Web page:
Many perspectives are compatible with the truth? Not if we are talking about the same object of belief. If you believe X and I believe non-X, at least one of us is mistaken, because two mutually exclusive ideas cannot both be true. You say that knowing what is wrong is far easier than knowing what is right. I'm not sure I follow you. Do you mean something like the following: A claim is made that cell phones cause brain cancer and that view is discredited. We discover that it's wrong, but we don't yet know what's right, i.e., what does cause brain cancer? I agree that it may be easier to discredit one idea than it is to validate another. But there's an obvious sense in which by discrediting one idea, we ~are~ validating another. Insofar as it is false that cell phones cause brain cancer, it is true that they do not cause brain cancer. In that sense, knowledge of what is false ~presupposes~ knowledge of what is true.
Yes, at least one of us is mistaken, but we might both be mistaken, and even if one of us is right, it might not be in quite the fashion that he who is right has in mind. Moreover, many people fail to note that we cannot be both completely in error, because every judgment has other judgments as components that have to be true. The claim that cell phones cause cancer requires us to agree with such propositions as "cell phones exist", "there is a disease called cancer" etc. A single error doesn't destroy all knowledge.
I agree with your obvious sense in which discrediting one idea makes another valid - we must have agreed that only those explanations were the valid ones, or at least, the empirically useful ones or possible ones. And in many contexts, it is the sense we need. However, this is a practical issue - there may be other possible explanations we have not considered and we may simply be justified in using the only one we currently understand. It may also be that the two things we consider contradictory are only apparently so -there might be a context that leads to the initially opposing ideas being no longer contradictory or mutually exclusive.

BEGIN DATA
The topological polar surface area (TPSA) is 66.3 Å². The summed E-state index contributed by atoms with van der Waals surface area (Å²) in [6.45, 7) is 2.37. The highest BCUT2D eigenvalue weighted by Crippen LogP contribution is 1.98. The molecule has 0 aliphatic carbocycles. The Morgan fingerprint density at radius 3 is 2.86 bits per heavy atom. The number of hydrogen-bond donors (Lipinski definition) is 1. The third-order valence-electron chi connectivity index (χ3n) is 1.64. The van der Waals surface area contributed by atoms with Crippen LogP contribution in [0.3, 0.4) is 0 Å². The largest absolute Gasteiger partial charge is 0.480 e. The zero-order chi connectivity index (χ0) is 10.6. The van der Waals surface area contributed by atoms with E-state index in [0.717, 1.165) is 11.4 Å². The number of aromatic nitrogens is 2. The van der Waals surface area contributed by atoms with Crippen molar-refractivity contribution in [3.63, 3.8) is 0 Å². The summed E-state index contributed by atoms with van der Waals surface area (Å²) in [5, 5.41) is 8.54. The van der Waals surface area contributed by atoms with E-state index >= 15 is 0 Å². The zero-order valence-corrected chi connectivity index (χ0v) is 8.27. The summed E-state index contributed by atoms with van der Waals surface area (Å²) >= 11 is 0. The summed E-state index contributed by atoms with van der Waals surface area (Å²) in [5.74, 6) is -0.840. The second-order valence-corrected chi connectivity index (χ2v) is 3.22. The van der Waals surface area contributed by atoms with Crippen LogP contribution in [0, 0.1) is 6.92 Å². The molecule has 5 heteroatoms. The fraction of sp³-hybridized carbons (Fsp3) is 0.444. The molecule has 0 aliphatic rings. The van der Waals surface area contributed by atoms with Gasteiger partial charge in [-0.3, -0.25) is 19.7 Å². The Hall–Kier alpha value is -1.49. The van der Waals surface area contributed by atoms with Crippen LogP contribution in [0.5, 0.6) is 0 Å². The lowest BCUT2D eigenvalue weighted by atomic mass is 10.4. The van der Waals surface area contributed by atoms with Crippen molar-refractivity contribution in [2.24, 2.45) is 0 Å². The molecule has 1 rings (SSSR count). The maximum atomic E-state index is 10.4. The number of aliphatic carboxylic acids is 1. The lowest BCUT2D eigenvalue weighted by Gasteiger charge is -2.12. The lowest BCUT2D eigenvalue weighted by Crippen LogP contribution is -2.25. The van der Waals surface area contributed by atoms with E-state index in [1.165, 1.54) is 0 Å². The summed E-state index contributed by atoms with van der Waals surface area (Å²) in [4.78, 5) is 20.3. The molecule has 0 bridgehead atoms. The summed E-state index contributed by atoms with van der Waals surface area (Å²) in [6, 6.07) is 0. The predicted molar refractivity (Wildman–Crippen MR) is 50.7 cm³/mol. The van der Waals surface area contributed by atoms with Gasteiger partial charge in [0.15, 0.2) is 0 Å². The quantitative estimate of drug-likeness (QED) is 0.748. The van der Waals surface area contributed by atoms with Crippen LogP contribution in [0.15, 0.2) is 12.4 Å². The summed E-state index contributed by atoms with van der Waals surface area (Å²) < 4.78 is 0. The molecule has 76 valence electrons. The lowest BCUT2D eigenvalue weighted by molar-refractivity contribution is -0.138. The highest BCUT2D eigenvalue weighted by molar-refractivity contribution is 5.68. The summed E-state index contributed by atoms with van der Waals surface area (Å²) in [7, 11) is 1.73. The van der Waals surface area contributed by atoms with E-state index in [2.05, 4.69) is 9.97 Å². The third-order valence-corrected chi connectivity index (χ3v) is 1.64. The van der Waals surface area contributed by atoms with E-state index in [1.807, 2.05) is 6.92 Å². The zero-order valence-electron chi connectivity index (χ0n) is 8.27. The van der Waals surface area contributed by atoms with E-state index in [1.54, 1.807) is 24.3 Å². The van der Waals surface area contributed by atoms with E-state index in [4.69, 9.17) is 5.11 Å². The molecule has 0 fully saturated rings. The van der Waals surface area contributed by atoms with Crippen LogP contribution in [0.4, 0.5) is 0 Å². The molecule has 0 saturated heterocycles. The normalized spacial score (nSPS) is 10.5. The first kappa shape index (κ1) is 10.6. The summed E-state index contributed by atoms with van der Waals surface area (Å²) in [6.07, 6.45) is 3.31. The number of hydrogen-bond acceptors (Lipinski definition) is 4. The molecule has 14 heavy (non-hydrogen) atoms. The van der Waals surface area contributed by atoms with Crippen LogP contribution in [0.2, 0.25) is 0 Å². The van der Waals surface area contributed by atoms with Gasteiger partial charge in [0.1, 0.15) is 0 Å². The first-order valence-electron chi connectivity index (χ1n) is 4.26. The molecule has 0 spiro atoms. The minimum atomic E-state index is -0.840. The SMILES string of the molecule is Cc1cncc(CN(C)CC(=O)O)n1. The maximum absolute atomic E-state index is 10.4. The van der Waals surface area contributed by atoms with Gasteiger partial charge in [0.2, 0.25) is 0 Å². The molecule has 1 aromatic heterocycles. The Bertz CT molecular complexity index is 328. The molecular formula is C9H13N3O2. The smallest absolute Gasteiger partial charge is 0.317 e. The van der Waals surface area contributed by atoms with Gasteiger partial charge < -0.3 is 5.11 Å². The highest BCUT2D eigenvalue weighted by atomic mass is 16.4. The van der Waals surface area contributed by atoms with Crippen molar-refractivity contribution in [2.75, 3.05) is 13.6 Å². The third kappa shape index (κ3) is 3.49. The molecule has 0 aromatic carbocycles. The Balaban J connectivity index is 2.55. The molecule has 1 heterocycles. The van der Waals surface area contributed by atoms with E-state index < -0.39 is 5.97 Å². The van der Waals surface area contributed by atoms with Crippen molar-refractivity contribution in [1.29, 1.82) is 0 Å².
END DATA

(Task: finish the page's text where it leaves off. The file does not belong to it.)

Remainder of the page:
One of the reasons I don't discuss philosophy as often as I used to is because without a real problem (scientific/experimental) to fix the context and check the ideas with experiments, I often consider philosophy a waste of time. You're a smart individual, Bill, and I'm not going to get caught up on making mountains out of molehills, though you might be convinced that what I consider a molehill is really a mountain. Your view of truth has done good work for you from what I see/hear. I'm not sure what value there is in seriously debating it unless you have a problem in mind that needs resolution.